It is profoundly disturbing that the present EAS system asks people who are blind or visually impaired to rely on alternate sources for accessible information when it is so clear that these sources may be unavailable or, given the fragmentary nature of state and local EAS planning, may not be capable of providing reliable information.

We call on the Commission to enforce this regulation within the current regime and to establish it as an enforceable standard in any expanded EAS regime. In addition, modifications to the EAS regime should include requirements for contiguous broadcast of defined emergency information. Then the aural tone would indicate that the same information is available on an alternate source.

What Kind of Information Should be Video Described?

The EAS has a primary role as a national public warning system. The EAS has also been used as an overall alert and public warning system at the state and local level. The Commission recently issued a reminder to video programming distributors regarding access requirements for emergency information. This reminder outlined categories of information which must be accessible. This information is defined as "any information that is intended to further the protection of life, health, safety, or property, including information relating to hazardous weather situations, dangerous community situations such as discharge of toxic gases or civil disorders, evacuation orders, school closings, or relief assistance. These categories can serve as a starting place.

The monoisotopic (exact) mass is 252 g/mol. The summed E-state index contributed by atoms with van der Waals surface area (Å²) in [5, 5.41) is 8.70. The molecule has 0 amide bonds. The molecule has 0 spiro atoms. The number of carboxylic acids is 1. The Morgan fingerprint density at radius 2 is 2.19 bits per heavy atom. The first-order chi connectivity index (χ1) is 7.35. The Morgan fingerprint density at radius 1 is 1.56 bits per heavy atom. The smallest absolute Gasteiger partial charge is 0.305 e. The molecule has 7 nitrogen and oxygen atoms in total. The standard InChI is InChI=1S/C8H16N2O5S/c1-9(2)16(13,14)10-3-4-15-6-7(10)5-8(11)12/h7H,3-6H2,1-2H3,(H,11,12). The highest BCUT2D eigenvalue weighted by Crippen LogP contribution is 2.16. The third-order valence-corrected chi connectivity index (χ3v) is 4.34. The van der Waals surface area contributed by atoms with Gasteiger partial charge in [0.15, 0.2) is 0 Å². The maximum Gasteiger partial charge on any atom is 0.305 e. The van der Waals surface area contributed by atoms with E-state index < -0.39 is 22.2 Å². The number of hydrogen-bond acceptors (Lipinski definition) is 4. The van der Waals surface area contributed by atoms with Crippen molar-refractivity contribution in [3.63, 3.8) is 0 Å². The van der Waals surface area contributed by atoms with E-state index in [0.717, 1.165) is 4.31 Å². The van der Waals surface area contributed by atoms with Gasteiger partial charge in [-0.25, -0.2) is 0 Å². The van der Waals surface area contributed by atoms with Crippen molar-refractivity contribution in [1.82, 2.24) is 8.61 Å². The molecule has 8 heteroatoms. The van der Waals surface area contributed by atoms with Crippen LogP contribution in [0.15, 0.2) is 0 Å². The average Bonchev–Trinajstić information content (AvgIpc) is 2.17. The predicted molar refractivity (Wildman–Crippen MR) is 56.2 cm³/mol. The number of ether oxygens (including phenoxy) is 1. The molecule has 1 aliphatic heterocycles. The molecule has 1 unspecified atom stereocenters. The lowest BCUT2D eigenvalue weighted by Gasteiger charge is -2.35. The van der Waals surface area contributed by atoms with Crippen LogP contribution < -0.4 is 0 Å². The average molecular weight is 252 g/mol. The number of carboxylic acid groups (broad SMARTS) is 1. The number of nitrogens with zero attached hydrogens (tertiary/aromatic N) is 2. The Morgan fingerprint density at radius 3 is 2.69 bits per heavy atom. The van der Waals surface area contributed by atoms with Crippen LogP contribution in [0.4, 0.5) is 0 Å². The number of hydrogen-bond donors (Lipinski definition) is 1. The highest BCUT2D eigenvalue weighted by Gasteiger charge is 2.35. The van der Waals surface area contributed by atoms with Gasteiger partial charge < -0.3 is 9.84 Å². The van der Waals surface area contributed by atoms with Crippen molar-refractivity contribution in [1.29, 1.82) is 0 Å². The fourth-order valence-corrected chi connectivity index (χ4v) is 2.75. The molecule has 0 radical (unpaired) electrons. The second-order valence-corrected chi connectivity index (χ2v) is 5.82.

The American Foundation for the Blind appreciates the opportunity to provide these comments. We believe that one of the most powerful summary statements for change, one that amplifies the needs which we cite, is provided by some of the major findings of the Partnership for Public Warning published in May of 2003 regarding the current national public warning system:

  • Existing systems are fragmented, lack interoperability, provide inconsistent messages and fail to take advantage of new technologies.
  • Warnings do not reach many people at risk and often reach people not at risk.
  • Warning is not a technology problem. Solution requires standards, policies and procedures - and an educated public.

Respectfully Submitted,

Alan M. Dinsmore
Acting Director
Governmental Relations Department

American Foundation for the Blind
202-408-8171
adinsmore@afb.net